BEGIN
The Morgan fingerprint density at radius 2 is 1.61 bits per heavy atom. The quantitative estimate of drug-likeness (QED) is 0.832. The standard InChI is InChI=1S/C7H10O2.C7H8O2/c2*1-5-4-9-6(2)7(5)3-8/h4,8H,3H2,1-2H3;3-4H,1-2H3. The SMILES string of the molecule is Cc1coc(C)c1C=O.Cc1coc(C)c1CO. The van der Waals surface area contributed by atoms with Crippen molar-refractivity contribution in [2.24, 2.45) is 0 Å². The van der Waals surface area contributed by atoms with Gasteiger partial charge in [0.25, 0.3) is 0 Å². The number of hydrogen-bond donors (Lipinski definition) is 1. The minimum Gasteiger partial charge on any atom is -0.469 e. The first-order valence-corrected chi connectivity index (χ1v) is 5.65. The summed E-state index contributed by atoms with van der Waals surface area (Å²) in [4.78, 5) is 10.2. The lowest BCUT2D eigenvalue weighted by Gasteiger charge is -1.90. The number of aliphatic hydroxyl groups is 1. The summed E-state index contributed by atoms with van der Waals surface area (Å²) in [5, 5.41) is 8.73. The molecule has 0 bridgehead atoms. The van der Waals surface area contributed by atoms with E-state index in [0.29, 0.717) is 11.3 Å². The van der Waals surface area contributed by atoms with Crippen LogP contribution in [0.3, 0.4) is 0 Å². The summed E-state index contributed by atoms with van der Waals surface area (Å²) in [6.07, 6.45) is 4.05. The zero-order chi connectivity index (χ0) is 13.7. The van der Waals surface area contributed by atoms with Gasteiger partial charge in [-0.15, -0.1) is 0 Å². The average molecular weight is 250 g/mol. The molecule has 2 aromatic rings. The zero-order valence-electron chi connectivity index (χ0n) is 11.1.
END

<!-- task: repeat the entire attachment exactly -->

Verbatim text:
The Morgan fingerprint density at radius 2 is 1.61 bits per heavy atom. The quantitative estimate of drug-likeness (QED) is 0.832. The standard InChI is InChI=1S/C7H10O2.C7H8O2/c2*1-5-4-9-6(2)7(5)3-8/h4,8H,3H2,1-2H3;3-4H,1-2H3. The SMILES string of the molecule is Cc1coc(C)c1C=O.Cc1coc(C)c1CO. The van der Waals surface area contributed by atoms with Crippen molar-refractivity contribution in [2.24, 2.45) is 0 Å². The van der Waals surface area contributed by atoms with Gasteiger partial charge in [0.25, 0.3) is 0 Å². The number of hydrogen-bond donors (Lipinski definition) is 1. The minimum Gasteiger partial charge on any atom is -0.469 e. The first-order valence-corrected chi connectivity index (χ1v) is 5.65. The summed E-state index contributed by atoms with van der Waals surface area (Å²) in [4.78, 5) is 10.2. The lowest BCUT2D eigenvalue weighted by Gasteiger charge is -1.90. The number of aliphatic hydroxyl groups is 1. The summed E-state index contributed by atoms with van der Waals surface area (Å²) in [5, 5.41) is 8.73. The molecule has 0 bridgehead atoms. The van der Waals surface area contributed by atoms with E-state index in [0.29, 0.717) is 11.3 Å². The van der Waals surface area contributed by atoms with Crippen LogP contribution in [0.3, 0.4) is 0 Å². The summed E-state index contributed by atoms with van der Waals surface area (Å²) in [6.07, 6.45) is 4.05. The zero-order chi connectivity index (χ0) is 13.7. The van der Waals surface area contributed by atoms with Gasteiger partial charge in [-0.15, -0.1) is 0 Å². The average molecular weight is 250 g/mol. The molecule has 2 aromatic rings. The zero-order valence-electron chi connectivity index (χ0n) is 11.1.